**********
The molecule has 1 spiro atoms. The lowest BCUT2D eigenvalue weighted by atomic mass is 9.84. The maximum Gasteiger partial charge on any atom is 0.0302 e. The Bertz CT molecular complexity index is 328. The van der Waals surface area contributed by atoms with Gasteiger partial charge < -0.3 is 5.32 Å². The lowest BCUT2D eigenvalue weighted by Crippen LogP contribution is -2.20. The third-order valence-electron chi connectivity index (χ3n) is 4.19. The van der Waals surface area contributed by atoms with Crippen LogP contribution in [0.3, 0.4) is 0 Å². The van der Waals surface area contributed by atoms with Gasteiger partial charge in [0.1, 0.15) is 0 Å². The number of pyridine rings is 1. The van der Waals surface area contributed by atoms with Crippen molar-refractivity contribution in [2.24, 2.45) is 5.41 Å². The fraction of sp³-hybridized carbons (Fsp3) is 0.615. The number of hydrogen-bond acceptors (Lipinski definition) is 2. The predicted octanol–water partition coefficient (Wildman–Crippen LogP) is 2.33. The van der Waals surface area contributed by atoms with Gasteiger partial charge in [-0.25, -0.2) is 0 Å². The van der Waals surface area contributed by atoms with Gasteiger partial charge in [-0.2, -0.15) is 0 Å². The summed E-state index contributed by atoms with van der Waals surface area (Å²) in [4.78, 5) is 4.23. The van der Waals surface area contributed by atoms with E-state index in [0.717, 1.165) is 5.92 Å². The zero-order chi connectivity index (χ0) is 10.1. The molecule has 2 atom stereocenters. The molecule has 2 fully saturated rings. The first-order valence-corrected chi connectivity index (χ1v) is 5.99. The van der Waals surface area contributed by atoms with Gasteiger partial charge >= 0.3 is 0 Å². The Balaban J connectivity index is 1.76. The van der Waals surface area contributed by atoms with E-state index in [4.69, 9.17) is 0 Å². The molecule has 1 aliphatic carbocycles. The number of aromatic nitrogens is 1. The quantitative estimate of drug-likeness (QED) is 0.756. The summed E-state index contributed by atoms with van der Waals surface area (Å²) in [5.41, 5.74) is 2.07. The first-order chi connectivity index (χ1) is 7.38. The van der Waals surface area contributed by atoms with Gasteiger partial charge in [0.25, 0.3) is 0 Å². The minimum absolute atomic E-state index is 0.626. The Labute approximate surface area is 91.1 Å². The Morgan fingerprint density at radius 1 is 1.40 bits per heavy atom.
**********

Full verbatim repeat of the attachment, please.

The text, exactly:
The molecule has 1 spiro atoms. The lowest BCUT2D eigenvalue weighted by atomic mass is 9.84. The maximum Gasteiger partial charge on any atom is 0.0302 e. The Bertz CT molecular complexity index is 328. The van der Waals surface area contributed by atoms with Gasteiger partial charge < -0.3 is 5.32 Å². The lowest BCUT2D eigenvalue weighted by Crippen LogP contribution is -2.20. The third-order valence-electron chi connectivity index (χ3n) is 4.19. The van der Waals surface area contributed by atoms with Crippen LogP contribution in [0.3, 0.4) is 0 Å². The van der Waals surface area contributed by atoms with Gasteiger partial charge in [0.1, 0.15) is 0 Å². The number of pyridine rings is 1. The van der Waals surface area contributed by atoms with Crippen molar-refractivity contribution in [2.24, 2.45) is 5.41 Å². The fraction of sp³-hybridized carbons (Fsp3) is 0.615. The number of hydrogen-bond acceptors (Lipinski definition) is 2. The predicted octanol–water partition coefficient (Wildman–Crippen LogP) is 2.33. The van der Waals surface area contributed by atoms with Gasteiger partial charge in [-0.25, -0.2) is 0 Å². The van der Waals surface area contributed by atoms with Gasteiger partial charge in [-0.2, -0.15) is 0 Å². The summed E-state index contributed by atoms with van der Waals surface area (Å²) in [4.78, 5) is 4.23. The van der Waals surface area contributed by atoms with E-state index in [0.717, 1.165) is 5.92 Å². The zero-order chi connectivity index (χ0) is 10.1. The molecule has 2 atom stereocenters. The molecule has 2 fully saturated rings. The first-order valence-corrected chi connectivity index (χ1v) is 5.99. The van der Waals surface area contributed by atoms with Gasteiger partial charge >= 0.3 is 0 Å². The Balaban J connectivity index is 1.76. The van der Waals surface area contributed by atoms with E-state index in [4.69, 9.17) is 0 Å². The molecule has 1 aliphatic carbocycles. The number of aromatic nitrogens is 1. The quantitative estimate of drug-likeness (QED) is 0.756. The summed E-state index contributed by atoms with van der Waals surface area (Å²) in [5.41, 5.74) is 2.07. The first-order chi connectivity index (χ1) is 7.38. The van der Waals surface area contributed by atoms with Gasteiger partial charge in [0.25, 0.3) is 0 Å². The minimum absolute atomic E-state index is 0.626. The Labute approximate surface area is 91.1 Å². The Morgan fingerprint density at radius 1 is 1.40 bits per heavy atom.